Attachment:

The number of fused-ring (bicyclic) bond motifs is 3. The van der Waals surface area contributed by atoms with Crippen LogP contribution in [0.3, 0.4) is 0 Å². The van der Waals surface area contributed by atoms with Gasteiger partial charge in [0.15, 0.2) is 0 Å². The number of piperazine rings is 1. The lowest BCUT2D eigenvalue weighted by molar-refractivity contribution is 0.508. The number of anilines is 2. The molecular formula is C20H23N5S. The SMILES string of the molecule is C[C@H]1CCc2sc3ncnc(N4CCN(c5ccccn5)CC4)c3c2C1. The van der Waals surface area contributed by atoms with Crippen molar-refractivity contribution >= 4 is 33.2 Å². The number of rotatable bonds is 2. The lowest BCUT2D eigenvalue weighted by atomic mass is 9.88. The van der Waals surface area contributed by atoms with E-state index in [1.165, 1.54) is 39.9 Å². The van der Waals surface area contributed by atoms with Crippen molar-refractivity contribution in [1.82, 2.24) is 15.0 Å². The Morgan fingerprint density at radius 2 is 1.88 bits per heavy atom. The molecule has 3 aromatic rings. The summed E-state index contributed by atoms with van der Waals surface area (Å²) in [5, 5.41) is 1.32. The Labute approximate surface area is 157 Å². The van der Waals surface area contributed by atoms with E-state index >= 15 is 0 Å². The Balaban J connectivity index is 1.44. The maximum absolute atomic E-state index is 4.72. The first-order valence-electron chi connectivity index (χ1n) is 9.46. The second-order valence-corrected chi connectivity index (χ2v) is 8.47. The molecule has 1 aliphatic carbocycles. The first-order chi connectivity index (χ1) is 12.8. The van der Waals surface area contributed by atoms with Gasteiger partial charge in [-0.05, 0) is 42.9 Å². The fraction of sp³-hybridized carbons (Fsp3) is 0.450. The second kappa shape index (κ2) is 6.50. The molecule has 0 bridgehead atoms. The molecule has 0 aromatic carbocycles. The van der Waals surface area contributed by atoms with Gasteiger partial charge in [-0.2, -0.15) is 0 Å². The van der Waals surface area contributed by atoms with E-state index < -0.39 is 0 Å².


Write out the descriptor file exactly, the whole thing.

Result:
The number of fused-ring (bicyclic) bond motifs is 3. The van der Waals surface area contributed by atoms with Crippen LogP contribution in [0.3, 0.4) is 0 Å². The van der Waals surface area contributed by atoms with Gasteiger partial charge in [0.15, 0.2) is 0 Å². The number of piperazine rings is 1. The lowest BCUT2D eigenvalue weighted by molar-refractivity contribution is 0.508. The number of anilines is 2. The molecular formula is C20H23N5S. The SMILES string of the molecule is C[C@H]1CCc2sc3ncnc(N4CCN(c5ccccn5)CC4)c3c2C1. The van der Waals surface area contributed by atoms with Crippen molar-refractivity contribution >= 4 is 33.2 Å². The number of rotatable bonds is 2. The lowest BCUT2D eigenvalue weighted by atomic mass is 9.88. The van der Waals surface area contributed by atoms with E-state index in [1.165, 1.54) is 39.9 Å². The van der Waals surface area contributed by atoms with Crippen molar-refractivity contribution in [1.82, 2.24) is 15.0 Å². The Morgan fingerprint density at radius 2 is 1.88 bits per heavy atom. The molecule has 3 aromatic rings. The summed E-state index contributed by atoms with van der Waals surface area (Å²) in [5, 5.41) is 1.32. The Labute approximate surface area is 157 Å². The van der Waals surface area contributed by atoms with E-state index >= 15 is 0 Å². The Balaban J connectivity index is 1.44. The maximum absolute atomic E-state index is 4.72. The first-order valence-electron chi connectivity index (χ1n) is 9.46. The second-order valence-corrected chi connectivity index (χ2v) is 8.47. The molecule has 1 aliphatic carbocycles. The first-order chi connectivity index (χ1) is 12.8. The van der Waals surface area contributed by atoms with Gasteiger partial charge in [-0.05, 0) is 42.9 Å². The fraction of sp³-hybridized carbons (Fsp3) is 0.450. The second kappa shape index (κ2) is 6.50. The molecule has 0 bridgehead atoms. The molecule has 0 aromatic carbocycles. The van der Waals surface area contributed by atoms with Gasteiger partial charge in [-0.2, -0.15) is 0 Å². The van der Waals surface area contributed by atoms with E-state index < -0.39 is 0 Å².